Wind Turbines at sunset
Partner Content by Gravis

Renewable Energy – Powering Ahead

In recent years, investment in all areas of renewable energy has risen rapidly as mankind, around the world, attempts to clean up its act and move to less harmful forms of power generation and consumption. This rapid evolution has been prompted by legislators and the dawning realisation that we can and must do less damage to our precious planet. There is still a very long way to go and we are still at the beginning, so for investors there are plenty of opportunities to participate in and support this emerging, but enduring, transformation.

The early entrant renewable energy companies are already very substantial. They have relatively simple business models and throughout this troubled year they have remained largely unaffected by the market turmoil brought on by the ravages of Covid-19. But to invest globally takes great skill and knowledge of the underlying issues that drive prices and valuations. So, over the next five weeks, Will Argent, Fund Adviser to the VT Gravis Clean Energy Income Fund, will explore five aspects underpinning the renewable energy sector and broader decarbonisation theme.

The areas to be covered are as follows:

  • Power Purchase Agreements (PPAs)
  • Power Prices
  • Energy Efficiency 
  • Storage Market
  • Macro view and expectations for the future

Forecasters at the International Energy Agency (IEA) anticipate that over the next 20 years $10 trillion will be invested in renewable assets. In the shorter term, by 2024, the IEA expects new capacity installations to bring renewable power to 200m homes around the world.

IEA Forecast Chart

To encourage institutional investors with these vast sums at their disposal, long term and detailed financial planning is required. The sector has developed a simple pricing model which provides renewable energy companies with an element of predictability for the value of the electricity they generate. In North America in particular, renewable energy companies negotiate long term contracts with utility companies (and increasingly, large corporates) through which a pre-determined price is agreed. Both parties are able to determine with some accuracy their long term revenues and costs. These contracts are known as Power Purchase Agreements (PPA’s), which, as the name suggests, are agreements between two parties for the sale of electricity at an agreed price for an agreed and often lengthy period of time.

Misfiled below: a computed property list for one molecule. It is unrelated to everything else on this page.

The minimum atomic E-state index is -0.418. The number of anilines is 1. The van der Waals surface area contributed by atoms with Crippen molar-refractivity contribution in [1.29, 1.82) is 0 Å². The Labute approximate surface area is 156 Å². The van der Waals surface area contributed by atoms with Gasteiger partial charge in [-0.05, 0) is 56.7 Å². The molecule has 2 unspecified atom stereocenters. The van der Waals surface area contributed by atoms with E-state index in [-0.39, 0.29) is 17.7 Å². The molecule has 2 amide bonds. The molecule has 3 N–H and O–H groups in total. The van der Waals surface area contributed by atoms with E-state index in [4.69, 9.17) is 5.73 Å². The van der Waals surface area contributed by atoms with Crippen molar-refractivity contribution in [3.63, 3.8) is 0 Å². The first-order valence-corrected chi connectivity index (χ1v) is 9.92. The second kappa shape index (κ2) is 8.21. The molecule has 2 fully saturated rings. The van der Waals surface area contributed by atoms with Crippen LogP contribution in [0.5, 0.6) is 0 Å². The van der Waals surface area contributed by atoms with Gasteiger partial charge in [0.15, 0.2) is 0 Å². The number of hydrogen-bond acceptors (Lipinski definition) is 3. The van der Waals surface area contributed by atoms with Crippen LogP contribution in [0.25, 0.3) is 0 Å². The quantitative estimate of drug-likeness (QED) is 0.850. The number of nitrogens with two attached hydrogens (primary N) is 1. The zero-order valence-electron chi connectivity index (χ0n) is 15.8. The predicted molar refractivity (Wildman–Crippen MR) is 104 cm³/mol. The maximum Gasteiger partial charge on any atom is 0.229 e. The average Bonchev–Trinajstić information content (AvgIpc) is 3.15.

For other parts of the world, considerable time and effort has been expended predicting power pricing and the trends to which the sector is exposed. Electricity prices are usually linked to the prevailing and forecast price of gas, which fluctuate depending upon economic activity. Over the last year, electricity price expectations have been under pressure particularly in the early stages of the pandemic, although more recently demand and prices have started to firm up. 

Whilst we know that there will always be a market for clean electricity, it isn’t always possible to forecast how much is likely to be generated and when, dependent as it is on the weather. A sunny, but breezy day in mid-summer can lead to a huge oversupply when we least need it. In order to harness the increase in intermittent renewable energy production, a new and logical market in industrial batteries has developed in recent years. These batteries enable generators to store excess electricity, before releasing it back into the Grid when generation is below requirements.

Sadly, and like the rest of the world, the UK wastes over 50% of the electricity it generates. The wastage occurs as a result of inefficient transmission, from generator to consumer, as well as during consumption. In the case of fossil fuels, a significant amount of the energy generated is used to aid the burning of yet more fuel. Energy efficiency has recently come into focus, and with numerous areas of the economy required to improve credentials in this regard – as well as the commercial incentive to reduce costs and wastage – we expect to see an increase in capital flowing to the energy efficiency sub-sector.